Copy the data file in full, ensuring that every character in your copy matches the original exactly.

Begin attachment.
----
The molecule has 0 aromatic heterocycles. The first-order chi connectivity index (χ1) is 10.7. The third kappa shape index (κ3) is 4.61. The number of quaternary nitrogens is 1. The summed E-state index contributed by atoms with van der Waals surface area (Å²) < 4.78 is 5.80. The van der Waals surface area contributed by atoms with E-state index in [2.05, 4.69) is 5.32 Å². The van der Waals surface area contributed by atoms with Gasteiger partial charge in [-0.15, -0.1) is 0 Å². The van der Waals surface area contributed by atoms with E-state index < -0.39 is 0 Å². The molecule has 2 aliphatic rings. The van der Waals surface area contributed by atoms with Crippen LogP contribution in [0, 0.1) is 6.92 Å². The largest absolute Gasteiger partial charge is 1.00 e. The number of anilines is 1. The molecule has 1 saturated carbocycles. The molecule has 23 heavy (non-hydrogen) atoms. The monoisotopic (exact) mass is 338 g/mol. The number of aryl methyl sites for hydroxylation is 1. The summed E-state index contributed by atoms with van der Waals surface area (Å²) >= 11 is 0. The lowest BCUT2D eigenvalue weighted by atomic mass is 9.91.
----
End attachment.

The molecule has 0 aromatic heterocycles. The first-order chi connectivity index (χ1) is 10.7. The third kappa shape index (κ3) is 4.61. The number of quaternary nitrogens is 1. The summed E-state index contributed by atoms with van der Waals surface area (Å²) < 4.78 is 5.80. The van der Waals surface area contributed by atoms with E-state index in [2.05, 4.69) is 5.32 Å². The van der Waals surface area contributed by atoms with Gasteiger partial charge in [-0.15, -0.1) is 0 Å². The van der Waals surface area contributed by atoms with E-state index < -0.39 is 0 Å². The molecule has 2 aliphatic rings. The van der Waals surface area contributed by atoms with Crippen LogP contribution in [0, 0.1) is 6.92 Å². The largest absolute Gasteiger partial charge is 1.00 e. The number of anilines is 1. The molecule has 1 saturated carbocycles. The molecule has 23 heavy (non-hydrogen) atoms. The monoisotopic (exact) mass is 338 g/mol. The number of aryl methyl sites for hydroxylation is 1. The summed E-state index contributed by atoms with van der Waals surface area (Å²) >= 11 is 0. The lowest BCUT2D eigenvalue weighted by atomic mass is 9.91.